Our goal is to develop insulin-producing beta cells for use as a cell therapy treatment for diabetes in the future. There has been a lot of progress in this area but fully mature and transplantable beta cells that can cure diabetes haven’t been made yet. To make progress we plan to:
Starting with human pluripotent stem cells (embryonic and induced pluripotent stem cells) we aim to explore how to encourage these cells to make firstly endoderm cells, then pancreatic endoderm cells and then insulin–producing beta cells. Looking at the signals that drive cells through this step-wise path and the genes that are expressed as a result will help us learn how to encourage the cells to make beta cells. Initially we need to separate endoderm cells from the starter stem cells so we are developing fluorescent tags that are only revealed in these cells. From these we can look at producing pancreatic endoderm cells that can self-renew effectively in the lab. Ultimately we aim to produce from these insulin producing beta cells that can be transplanted into mice. This will allow us to test their survival rate, whether the cells produce insulin reliably and whether the transplanted cells are safe.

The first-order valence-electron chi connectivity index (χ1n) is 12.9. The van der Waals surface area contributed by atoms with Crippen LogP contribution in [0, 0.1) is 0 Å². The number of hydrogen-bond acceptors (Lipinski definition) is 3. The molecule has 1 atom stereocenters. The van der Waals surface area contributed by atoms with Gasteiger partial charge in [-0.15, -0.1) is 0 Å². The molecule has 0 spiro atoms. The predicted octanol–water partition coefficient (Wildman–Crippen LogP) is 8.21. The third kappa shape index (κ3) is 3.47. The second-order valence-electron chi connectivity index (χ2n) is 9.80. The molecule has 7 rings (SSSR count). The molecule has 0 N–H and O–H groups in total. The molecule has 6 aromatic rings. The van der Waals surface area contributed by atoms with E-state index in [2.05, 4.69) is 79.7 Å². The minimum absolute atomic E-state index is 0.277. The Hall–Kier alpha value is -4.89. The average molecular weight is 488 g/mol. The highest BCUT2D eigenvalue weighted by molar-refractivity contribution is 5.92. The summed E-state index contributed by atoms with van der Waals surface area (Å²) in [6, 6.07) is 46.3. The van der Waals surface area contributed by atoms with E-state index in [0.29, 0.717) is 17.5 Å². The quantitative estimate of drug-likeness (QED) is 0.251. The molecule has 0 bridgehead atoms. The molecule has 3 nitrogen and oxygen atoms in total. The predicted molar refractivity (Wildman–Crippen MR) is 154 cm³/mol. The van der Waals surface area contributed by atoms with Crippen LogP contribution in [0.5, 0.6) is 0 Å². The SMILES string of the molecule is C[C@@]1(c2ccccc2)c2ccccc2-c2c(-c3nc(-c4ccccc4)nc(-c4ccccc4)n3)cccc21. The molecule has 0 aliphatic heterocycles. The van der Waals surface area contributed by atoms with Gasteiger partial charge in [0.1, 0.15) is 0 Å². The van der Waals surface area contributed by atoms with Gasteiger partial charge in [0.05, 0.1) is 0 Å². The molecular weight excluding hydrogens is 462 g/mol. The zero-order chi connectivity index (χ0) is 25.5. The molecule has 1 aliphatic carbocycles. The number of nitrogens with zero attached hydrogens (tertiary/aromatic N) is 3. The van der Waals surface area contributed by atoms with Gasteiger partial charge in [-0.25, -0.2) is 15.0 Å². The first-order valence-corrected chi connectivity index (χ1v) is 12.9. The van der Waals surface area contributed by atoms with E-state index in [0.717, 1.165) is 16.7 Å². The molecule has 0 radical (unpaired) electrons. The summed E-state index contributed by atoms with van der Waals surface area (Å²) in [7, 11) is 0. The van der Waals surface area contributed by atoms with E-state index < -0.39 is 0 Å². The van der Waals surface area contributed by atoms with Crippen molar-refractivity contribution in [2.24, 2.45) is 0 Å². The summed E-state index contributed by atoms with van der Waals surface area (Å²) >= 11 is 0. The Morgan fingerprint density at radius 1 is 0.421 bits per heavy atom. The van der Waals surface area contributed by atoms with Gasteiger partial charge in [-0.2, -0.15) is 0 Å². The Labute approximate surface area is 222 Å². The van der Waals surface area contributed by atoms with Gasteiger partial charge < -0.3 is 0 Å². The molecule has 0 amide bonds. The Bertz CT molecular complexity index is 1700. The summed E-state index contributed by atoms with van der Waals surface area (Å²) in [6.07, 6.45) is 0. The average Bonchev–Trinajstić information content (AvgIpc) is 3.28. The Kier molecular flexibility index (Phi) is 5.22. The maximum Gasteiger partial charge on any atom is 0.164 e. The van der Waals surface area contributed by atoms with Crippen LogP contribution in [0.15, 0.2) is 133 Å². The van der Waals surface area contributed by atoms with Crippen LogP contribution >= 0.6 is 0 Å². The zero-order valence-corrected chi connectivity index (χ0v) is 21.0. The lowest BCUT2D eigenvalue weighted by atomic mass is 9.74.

By exploring the detail of the signaling that lead cells through the step-wise pathway we can establish the best growth conditions for making self-renewing pancreatic endoderm cells and also functioning and transplantable insulin producing beta cells. As cells grow in 3D micro-environments in the body we are interested in exploring how different lab micro-environments effect the growth of the cells. We will test different surface topologies and chemicals to see how this effects cell growth. Optimising these methods will provide other scientists with the tools to produce these cells efficiently and reliably.
Our aim to create fluorescent tags means that other scientists will be able to sort endoderm cells, pancreatic endoderm cells and beta cells from other cells in the lab. This coupled with engineering optimal 2D and 3D surfaces for these cells to grow, including for clinical use, will hopefully lead to functional beta cells being grown clinically for transplantation.
Together with EuroStemCell we will engage in dialogue with various public groups to both share our work and listen to the public’s views on what we do. As our work may particularly impact on those affected by diabetes, we plan to ensure we work with this community. Please do get in touch if you have ideas on how we can best do this.